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Juvenile Justice Reforms Reduce Crime

Experts from Idaho and around the country are in Phoenix to talk about juvenile justice reform. Credit: kubu/istock
Experts from Idaho and around the country are in Phoenix to talk about juvenile justice reform. Credit: kubu/istock
September 28, 2015

BALTIMORE – You don't have to lock up young people to reduce juvenile crime.

It's a change in thinking that's spread across the country with the Juvenile Detention Alternatives Initiative, referred to as JDAI.

Professionals who work with young people in Maryland are in Arizona this week to discuss the successes of the program, which is in place in Maryland and dozens of other states.

Nate Balis, director of the Casey Foundation Juvenile Justice Strategy Group, says the program came about after decades of documented abuse in juvenile detention centers and disparities in which kids were being locked up.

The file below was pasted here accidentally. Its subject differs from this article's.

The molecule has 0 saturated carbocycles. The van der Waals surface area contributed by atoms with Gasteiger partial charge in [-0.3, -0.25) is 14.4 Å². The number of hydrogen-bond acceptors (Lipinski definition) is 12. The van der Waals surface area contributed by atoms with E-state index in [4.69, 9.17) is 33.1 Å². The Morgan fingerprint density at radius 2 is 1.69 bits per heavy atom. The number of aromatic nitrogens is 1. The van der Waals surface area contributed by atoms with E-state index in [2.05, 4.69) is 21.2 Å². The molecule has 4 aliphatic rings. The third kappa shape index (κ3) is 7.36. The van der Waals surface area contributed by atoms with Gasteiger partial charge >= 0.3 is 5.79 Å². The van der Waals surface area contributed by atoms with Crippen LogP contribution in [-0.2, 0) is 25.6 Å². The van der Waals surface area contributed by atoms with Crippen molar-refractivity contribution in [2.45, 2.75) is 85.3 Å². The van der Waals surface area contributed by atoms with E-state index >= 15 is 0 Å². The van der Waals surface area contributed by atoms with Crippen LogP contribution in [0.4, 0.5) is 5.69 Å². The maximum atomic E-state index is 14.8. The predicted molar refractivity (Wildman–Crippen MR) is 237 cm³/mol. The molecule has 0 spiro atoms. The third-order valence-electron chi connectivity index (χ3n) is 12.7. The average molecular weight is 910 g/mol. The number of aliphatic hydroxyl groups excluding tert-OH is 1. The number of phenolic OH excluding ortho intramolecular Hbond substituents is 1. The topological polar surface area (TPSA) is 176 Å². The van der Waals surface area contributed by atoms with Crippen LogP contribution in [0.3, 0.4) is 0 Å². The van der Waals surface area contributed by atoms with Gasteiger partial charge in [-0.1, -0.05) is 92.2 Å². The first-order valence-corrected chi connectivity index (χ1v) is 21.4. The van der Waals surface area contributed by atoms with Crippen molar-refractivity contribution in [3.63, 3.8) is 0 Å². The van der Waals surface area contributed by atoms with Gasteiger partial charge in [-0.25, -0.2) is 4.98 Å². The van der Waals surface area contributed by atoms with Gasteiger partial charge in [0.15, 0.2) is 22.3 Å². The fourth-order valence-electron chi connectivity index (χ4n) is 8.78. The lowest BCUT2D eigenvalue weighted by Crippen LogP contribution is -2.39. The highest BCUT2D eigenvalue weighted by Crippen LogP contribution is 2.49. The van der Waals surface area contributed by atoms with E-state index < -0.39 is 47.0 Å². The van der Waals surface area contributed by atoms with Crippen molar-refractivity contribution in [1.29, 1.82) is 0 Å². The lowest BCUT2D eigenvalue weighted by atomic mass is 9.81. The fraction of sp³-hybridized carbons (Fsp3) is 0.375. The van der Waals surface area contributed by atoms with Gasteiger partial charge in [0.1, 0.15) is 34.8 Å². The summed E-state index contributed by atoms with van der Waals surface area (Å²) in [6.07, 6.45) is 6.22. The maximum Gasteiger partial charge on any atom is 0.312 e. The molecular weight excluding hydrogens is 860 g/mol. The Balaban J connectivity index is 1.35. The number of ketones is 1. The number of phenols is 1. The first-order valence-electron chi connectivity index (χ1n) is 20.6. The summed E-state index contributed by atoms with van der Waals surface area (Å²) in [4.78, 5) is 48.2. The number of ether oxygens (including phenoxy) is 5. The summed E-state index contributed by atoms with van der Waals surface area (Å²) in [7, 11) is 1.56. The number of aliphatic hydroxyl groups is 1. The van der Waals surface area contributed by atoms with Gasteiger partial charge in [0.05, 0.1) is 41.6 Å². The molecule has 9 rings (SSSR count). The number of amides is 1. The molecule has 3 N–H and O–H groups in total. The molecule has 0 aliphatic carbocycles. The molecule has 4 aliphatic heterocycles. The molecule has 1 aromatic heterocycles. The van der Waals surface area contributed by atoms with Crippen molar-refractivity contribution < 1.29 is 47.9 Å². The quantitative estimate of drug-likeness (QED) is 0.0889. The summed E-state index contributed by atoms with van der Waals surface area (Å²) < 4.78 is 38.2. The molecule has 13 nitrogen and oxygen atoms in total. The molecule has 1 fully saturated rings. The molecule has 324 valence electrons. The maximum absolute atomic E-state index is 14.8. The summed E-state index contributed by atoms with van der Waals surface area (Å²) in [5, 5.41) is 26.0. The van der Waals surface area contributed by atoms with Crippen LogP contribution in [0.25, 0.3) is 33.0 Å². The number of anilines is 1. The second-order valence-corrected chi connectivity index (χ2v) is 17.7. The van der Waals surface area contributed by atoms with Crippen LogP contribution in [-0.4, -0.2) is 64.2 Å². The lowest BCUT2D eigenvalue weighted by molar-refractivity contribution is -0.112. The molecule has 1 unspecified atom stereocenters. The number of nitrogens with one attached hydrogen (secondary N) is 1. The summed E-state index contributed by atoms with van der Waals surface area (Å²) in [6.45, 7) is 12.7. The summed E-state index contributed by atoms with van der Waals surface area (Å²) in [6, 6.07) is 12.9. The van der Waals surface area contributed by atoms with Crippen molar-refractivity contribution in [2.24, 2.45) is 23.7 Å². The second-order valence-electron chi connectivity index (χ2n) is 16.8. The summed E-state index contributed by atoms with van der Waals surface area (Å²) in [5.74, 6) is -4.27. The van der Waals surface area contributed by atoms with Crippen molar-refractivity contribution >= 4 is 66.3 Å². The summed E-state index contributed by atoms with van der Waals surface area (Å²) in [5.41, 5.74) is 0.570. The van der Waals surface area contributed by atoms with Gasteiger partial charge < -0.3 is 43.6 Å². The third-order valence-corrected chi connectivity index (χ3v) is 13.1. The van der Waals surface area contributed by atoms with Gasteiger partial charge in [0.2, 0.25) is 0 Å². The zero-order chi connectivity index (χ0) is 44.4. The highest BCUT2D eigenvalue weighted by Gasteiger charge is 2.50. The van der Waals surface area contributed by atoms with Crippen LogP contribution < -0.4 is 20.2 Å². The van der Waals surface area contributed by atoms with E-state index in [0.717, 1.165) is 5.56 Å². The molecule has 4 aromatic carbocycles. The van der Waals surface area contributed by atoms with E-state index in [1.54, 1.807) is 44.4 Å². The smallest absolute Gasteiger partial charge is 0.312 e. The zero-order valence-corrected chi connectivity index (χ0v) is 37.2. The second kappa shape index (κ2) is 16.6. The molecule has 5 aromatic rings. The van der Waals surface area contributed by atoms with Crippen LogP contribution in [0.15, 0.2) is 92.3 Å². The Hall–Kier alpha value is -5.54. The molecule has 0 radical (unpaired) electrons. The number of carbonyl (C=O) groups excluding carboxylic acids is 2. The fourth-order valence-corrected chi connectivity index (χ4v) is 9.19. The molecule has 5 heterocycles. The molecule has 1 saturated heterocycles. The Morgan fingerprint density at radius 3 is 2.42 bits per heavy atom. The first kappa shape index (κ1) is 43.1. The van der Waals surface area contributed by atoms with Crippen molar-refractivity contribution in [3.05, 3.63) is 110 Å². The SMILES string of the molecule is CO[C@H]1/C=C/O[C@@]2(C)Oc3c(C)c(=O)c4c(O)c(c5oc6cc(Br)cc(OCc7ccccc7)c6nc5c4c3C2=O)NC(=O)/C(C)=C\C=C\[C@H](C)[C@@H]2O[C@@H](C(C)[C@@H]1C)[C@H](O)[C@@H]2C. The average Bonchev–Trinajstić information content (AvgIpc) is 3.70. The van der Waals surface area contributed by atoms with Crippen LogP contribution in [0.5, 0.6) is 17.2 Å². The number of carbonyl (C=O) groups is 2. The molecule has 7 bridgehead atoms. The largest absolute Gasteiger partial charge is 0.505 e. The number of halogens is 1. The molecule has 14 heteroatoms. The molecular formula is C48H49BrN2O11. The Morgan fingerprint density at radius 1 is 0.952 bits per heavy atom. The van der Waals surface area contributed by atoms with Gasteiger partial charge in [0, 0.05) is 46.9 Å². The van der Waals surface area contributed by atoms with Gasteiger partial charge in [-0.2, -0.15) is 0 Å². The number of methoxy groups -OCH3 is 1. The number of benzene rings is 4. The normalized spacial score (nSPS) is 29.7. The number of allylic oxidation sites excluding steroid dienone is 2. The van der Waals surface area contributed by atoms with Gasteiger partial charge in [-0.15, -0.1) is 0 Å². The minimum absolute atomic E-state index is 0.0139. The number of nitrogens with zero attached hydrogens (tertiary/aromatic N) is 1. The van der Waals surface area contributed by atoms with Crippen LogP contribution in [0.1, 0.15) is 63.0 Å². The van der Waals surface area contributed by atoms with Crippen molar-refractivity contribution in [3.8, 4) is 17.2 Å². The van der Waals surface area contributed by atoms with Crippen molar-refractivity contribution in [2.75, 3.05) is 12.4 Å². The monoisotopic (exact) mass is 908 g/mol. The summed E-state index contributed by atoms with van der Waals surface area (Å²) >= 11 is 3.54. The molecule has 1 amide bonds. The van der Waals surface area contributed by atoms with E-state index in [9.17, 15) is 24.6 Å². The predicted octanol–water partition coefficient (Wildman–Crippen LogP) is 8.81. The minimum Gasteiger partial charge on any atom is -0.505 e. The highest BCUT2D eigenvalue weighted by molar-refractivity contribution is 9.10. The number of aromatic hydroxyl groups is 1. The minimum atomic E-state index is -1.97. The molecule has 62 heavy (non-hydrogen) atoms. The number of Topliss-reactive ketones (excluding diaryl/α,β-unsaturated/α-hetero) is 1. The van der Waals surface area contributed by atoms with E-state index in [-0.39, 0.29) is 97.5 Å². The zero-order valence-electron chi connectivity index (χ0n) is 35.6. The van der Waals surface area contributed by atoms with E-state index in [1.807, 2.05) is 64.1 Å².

"Ensuring that it's done equitably in terms of gender, and particularly race and ethnicity, and making sure that young people who are in detention are in environments that are safe and that they're there for the shortest amount of time," he stresses.

One focus of the conference is ending solitary confinement, which is also called isolation, segregation, or seclusion.

Research has shown it is damaging to young people – and teens have even died in such situations.

Balis says JDAI sites have seen reductions in daily juvenile detention populations, and declines in detention sentencings – both by at least 40 percent. Additionally, he says public safety is still top of mind.

"It's been accomplished without any harm to public safety, and in fact if we look across sites, we see juvenile crime down by almost half since they started JDAI," he asserts.

The conference will include a discussion on closing all youth prisons because of widespread maltreatment.

The Casey Foundation sponsors the conference.

Deborah Courson Smith/Deb Courson Smith, Public News Service - MD